Residential and rural update – June 2021 – 1 / 4 观点
The Debt Respite Scheme (Breathing Space Moratorium and Mental Health Crisis Moratorium) (England and Wales) Regulations 2020 (the Regulations) came into effect on 4 May 2021. While the Regulations will provide residential tenants with additional procedural protection regarding rent arrears, they will be an unwelcome additional hurdle to landlords.
The Regulations apply to debtors (individuals living or residing in England & Wales, not companies) more generally, but here, we focus on the implications on rent arrears owed by residential tenants. Two types of legal protections from landlord creditors are created: a standard breathing space moratorium and a mental health crisis breathing space moratorium.
To apply for a standard breathing space moratorium, a tenant must apply to, and seek debt advice from, a debt adviser. The debt adviser will review an application and assess whether they consider that the tenant debtor is unable, or is unlikely to be able, to repay some or all of their debt as it falls due.
If the application is successful, the tenant debtor will benefit from legal protections from creditor action for up to 60 days (although this must be reviewed by the debt adviser between day 26 to 35). Once the 60 days has expired, a further application cannot be made for another 12 months.
The effect of the moratorium is that landlord creditors will be unable to:
The moratorium does not prevent landlords from serving a notice under section 21 of the Housing Act 1988 or commencing/continuing possession proceedings based on a section 21 notice. It is assumed that landlords will not be able to seek to recover rent arrears from a tenant debtor as part of those proceedings while a breathing space moratorium is in place.
To apply for a mental health crisis breathing space moratorium, the same requirements apply as a standard breathing space moratorium but the tenant debtor must also be receiving mental health crisis treatment.
A mental health crisis breathing space moratorium will end either 30 days after the tenant debtor’s mental health crisis treatment ended, or 30 days after the date a debt adviser had no response after asking for confirmation from the nominated point of contact about a debtor’s ongoing mental health crisis treatment.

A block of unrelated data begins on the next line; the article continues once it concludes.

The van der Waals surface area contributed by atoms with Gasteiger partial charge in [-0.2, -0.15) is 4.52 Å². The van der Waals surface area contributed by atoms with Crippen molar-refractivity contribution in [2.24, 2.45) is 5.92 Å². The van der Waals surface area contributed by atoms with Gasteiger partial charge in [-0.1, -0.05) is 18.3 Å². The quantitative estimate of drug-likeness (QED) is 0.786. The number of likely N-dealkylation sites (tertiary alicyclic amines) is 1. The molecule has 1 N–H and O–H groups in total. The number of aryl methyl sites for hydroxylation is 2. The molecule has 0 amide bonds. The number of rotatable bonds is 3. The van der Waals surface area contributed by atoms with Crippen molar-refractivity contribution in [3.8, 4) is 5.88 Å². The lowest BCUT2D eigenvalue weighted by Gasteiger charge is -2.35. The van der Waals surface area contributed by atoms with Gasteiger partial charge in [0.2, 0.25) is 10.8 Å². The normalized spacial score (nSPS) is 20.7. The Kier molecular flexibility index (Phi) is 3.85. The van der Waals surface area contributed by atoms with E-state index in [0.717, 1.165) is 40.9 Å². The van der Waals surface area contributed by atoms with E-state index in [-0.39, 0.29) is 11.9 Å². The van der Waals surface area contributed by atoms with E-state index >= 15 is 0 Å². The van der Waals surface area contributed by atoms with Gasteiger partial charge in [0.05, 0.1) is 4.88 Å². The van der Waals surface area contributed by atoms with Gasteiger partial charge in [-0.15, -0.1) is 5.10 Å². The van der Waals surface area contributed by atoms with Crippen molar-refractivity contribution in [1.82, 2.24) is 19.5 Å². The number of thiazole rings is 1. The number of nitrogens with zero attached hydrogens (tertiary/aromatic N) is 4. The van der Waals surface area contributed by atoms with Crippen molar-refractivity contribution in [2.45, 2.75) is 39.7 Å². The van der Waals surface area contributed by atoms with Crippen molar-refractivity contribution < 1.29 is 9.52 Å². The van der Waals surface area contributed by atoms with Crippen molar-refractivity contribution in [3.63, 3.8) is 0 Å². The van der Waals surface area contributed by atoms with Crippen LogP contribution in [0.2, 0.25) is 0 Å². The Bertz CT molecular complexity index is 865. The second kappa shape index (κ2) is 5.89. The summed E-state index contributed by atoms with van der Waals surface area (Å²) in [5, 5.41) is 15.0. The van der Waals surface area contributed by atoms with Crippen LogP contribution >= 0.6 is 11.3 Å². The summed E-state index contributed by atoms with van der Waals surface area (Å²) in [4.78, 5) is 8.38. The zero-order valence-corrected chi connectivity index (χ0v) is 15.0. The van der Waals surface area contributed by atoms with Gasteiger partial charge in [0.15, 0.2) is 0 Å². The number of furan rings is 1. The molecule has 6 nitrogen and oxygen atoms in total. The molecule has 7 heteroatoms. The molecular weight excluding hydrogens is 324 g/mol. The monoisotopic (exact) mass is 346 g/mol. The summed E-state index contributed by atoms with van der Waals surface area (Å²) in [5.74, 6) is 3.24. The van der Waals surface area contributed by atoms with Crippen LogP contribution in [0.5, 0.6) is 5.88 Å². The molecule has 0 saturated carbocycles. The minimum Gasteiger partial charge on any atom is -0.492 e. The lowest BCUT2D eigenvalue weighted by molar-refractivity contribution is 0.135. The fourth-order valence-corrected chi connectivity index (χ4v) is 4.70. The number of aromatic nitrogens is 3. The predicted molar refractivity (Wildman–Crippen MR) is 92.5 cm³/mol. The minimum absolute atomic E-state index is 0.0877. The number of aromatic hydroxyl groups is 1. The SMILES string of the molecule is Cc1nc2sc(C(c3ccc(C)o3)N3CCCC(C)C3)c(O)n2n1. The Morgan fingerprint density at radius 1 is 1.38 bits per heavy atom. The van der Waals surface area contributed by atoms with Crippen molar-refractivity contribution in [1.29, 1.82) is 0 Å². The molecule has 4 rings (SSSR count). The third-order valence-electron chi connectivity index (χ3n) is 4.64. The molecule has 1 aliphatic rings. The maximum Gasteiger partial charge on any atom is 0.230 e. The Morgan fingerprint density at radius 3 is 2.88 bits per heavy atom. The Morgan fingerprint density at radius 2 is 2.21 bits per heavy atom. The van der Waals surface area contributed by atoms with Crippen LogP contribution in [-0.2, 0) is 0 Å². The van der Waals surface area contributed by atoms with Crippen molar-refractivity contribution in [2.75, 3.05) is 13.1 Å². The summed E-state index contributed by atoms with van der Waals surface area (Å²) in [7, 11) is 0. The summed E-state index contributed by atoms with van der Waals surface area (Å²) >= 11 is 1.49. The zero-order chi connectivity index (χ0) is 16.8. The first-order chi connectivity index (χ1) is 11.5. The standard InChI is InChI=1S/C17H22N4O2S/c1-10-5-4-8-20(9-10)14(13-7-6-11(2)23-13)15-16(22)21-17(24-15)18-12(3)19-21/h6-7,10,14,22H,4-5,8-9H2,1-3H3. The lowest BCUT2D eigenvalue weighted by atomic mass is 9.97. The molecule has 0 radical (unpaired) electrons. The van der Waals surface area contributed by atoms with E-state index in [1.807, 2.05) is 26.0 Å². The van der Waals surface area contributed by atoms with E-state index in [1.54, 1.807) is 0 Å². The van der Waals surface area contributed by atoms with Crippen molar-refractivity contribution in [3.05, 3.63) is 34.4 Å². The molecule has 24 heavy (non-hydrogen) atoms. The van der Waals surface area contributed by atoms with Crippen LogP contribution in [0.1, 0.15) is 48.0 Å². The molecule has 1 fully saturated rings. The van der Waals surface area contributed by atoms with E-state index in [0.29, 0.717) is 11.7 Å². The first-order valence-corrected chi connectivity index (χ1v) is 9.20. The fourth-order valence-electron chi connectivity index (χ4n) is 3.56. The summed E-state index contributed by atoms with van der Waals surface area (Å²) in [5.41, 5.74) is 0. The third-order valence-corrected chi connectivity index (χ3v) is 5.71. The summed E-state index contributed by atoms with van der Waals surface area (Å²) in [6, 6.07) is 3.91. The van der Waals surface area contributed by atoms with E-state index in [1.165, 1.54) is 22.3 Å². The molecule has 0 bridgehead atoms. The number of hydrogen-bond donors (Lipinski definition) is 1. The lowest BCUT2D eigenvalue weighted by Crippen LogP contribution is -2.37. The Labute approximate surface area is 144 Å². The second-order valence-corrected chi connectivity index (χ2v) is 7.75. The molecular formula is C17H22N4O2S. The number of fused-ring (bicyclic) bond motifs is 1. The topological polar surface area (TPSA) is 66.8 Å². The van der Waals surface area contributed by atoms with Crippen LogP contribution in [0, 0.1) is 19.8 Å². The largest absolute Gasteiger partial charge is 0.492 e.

Landlord creditors will be notified if a tenant debtor has been granted a standard or mental health crisis breathing space moratorium. Landlord creditors can then access the breathing space register which will confirm details about the tenant debtor, including how much is owed to the landlord creditor and when the moratorium starts and end. However, they will not be able to review information about any other debts that tenant debtor may have.
While the threshold required to qualify for a mental health crisis breathing space moratorium is high and therefore unlikely to be abused, there may be a large number of residential tenants who could be eligible for a standard breathing space moratorium as a result of the pandemic.
Although this is good news for tenants who may need more time to settle any rent arrears owed, this may be viewed as prolonging the inevitable by landlords. This is because it is likely to result in a delay to any process required to obtain possession of its property and/or recover some of the rent arrears owed.
Landlords have already been affected by longer notice periods before being able to obtain possession of their property, a stay on possession proceedings and a ban on evictions. It is yet to be seen whether this additional measure will provide enough protection for tenants or simply result in a further hurdle for landlords.
To discuss the issues raised in this article in more detail, please reach out to a member of our Residential & Rural team.